Enough of the Puff: Get Rid of Swollen Feet and Ankles

Puppies, penguins, and hedgehogs: Some things are so cute when they’re puffy! However, when there’s a buildup of fluid in your feet and ankles, you end up with swollen feet—it’s neither cute nor fun.

Swollen Feet, Known as Edema

With edema, the tiny blood vessels in your body leak fluid that end up pooling in the surrounding tissues. When most people talk about swelling in their feet and ankles, this is what they’re talking about. Usually, it’s due to underlying problems that are mostly harmless. However, keep on the lookout for a few causes that may require a doctor’s visit. Here are some of the numerous causes for swelling in the feet and ankles.

Causes for “Cankles”

You can experience mild swelling just from walking, standing, or sitting in the same position for a long amount of time. Gravity makes swelling more noticeable in the feet and ankles. To get rid of your symptoms, simply elevate your feet and ankles above the heart. Incorporate more exercise into your daily regimen, too. Just a small amount of walking around can get your blood pumping and fluids moving.

Pregnancy is another one of the reasons for swelling. During this time, your blood flow increases to nurture your baby and yourself, which, in turn, increases the fluid in your body. Another reason why your feet swell during pregnancy is attributed to the extra pressure on your pelvic veins and vena cava—the large vein that brings blood from the lower limbs back to the heart.

The only time you should be concerned about the swelling is if it’s accompanied by high blood pressure, rapid weight gain, and lasts persistently for a few days. To get rid of symptoms, easy treatment methods involve exercise and elevating the feet, drinking plenty of water, and staying away from excess salt when you’re eating.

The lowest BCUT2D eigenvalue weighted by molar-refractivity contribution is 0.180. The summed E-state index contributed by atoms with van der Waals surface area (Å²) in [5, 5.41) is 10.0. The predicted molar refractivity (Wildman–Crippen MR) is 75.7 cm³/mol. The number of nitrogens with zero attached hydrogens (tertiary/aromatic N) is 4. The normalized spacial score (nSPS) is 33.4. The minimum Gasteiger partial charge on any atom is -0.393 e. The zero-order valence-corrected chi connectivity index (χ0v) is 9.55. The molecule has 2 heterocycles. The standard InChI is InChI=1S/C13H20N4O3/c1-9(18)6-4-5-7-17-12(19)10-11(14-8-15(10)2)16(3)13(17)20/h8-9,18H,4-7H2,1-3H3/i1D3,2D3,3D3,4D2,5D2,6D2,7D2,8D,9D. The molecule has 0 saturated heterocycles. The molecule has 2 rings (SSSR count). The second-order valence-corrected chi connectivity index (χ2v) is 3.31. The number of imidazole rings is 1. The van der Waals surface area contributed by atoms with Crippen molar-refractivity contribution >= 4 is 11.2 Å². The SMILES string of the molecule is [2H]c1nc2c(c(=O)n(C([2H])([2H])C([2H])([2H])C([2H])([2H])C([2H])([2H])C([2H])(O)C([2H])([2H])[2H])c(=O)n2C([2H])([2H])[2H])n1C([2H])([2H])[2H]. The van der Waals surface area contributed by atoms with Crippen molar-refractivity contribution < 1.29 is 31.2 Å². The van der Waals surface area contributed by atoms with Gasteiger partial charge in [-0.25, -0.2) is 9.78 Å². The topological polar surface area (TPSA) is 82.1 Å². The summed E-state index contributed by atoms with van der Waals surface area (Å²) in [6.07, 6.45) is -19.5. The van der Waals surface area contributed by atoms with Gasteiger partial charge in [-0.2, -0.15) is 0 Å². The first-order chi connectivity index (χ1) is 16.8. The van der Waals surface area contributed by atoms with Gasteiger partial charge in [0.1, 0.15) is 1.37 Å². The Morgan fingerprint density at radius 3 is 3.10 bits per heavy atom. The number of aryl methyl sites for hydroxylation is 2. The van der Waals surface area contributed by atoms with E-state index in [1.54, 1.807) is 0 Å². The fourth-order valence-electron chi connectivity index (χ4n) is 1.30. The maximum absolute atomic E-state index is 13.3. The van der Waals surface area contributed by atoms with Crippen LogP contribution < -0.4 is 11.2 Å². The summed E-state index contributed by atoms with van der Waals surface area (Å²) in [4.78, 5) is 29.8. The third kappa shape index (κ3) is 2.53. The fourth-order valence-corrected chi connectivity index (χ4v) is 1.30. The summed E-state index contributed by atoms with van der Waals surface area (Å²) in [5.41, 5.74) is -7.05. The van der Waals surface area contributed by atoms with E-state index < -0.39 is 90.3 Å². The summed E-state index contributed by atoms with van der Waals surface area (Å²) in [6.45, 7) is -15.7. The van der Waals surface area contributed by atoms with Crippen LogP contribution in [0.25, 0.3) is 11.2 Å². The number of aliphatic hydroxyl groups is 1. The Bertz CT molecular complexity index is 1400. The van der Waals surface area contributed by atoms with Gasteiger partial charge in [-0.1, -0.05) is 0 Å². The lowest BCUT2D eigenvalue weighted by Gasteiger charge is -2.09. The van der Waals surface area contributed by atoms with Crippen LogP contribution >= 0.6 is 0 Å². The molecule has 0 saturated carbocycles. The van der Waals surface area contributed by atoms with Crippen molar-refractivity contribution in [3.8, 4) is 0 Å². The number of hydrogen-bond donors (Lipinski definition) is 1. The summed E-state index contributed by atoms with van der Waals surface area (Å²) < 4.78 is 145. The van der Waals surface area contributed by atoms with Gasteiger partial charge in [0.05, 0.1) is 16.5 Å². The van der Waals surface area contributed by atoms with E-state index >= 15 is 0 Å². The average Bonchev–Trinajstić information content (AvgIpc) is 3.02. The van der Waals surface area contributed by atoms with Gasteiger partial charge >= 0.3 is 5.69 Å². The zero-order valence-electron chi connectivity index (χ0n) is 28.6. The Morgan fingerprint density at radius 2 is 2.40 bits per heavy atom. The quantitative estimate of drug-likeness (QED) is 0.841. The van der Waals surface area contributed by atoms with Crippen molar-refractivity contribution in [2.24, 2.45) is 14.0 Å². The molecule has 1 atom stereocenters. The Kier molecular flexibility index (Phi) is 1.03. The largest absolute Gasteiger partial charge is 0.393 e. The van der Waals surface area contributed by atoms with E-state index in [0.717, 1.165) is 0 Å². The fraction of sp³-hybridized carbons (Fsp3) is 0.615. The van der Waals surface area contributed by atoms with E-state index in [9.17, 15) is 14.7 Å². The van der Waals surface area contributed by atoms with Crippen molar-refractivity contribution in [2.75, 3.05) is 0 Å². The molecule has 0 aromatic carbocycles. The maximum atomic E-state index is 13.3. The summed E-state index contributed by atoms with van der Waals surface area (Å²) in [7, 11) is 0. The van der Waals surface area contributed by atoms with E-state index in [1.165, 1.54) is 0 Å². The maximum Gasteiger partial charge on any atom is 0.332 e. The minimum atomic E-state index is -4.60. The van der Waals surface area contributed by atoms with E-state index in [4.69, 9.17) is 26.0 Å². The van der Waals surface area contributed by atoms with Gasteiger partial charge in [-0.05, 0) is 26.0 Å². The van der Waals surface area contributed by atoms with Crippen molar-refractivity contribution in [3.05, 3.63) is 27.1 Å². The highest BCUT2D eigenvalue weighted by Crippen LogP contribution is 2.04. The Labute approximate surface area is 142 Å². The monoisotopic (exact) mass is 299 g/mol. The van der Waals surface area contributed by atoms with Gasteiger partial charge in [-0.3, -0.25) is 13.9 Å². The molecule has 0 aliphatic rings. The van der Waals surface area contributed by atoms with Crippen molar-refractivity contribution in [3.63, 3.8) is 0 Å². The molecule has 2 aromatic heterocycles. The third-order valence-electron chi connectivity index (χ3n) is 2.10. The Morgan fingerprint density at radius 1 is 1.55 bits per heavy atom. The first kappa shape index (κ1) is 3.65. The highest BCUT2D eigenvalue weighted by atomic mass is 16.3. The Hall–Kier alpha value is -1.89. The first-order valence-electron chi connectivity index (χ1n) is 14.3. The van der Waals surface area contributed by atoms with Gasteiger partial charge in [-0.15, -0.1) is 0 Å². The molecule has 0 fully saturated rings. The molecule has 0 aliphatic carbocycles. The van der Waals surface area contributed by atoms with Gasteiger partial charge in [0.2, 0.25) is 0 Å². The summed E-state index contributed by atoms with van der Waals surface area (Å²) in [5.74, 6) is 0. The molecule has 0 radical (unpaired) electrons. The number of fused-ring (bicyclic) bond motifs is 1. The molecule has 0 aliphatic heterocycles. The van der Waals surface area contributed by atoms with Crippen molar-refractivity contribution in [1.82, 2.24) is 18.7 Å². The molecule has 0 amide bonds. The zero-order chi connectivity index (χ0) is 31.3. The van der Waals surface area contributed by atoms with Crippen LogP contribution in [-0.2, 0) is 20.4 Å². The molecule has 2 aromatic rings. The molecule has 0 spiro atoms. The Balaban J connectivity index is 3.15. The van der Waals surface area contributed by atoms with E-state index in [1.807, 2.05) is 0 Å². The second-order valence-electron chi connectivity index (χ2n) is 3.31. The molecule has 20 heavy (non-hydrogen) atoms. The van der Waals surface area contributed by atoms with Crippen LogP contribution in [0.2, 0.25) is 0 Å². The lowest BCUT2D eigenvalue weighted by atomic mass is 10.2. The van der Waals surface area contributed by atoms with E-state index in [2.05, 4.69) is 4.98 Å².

Some medications might also make your feet bulge. Check with your doctor to see if your prescriptions could be the cause. Generally, drugs like anti-inflammatories, hormones, steroids, anti-depressants, high blood pressure medicines, and prescriptions for people with diabetes could be increasing the fluids in your feet.

In certain instances, your swelling may require medical treatment. The swelling may be an indicator of blood clots, pre-eclampsia in pregnant women, congestive heart failure, liver and kidney failure, abscesses, lymph vessel or node blockage, chronic venous insufficiency, or a foot and ankle fracture.

Symptoms—What to Look For

Pregnancy, medications, and diseases usually present swelling that occurs in both feet. Your feet will feel soft and puffy. Oftentimes, the symptoms will spread to your ankles within hours. If you can indent your skin with a finger and watch it slowly return to its puffy state, you’re probably experiencing edema. You can also see these marks after taking off your socks and shoes. You might see darker marks where the indentations are, but overall your skin will look normal to slightly pale.

If you have chronic swollen feet that last for more than a few days and your problems aren’t resolved by elevating the limbs, please visit Sierra Foot & Ankle in Carson City, Nevada. We can diagnose your underlying condition and help you treat the swelling right away. Make an appointment with Victoria L. Melhuish, DPM, by calling (775) 783-8037. Our office can also be found on Facebook and Pinterest.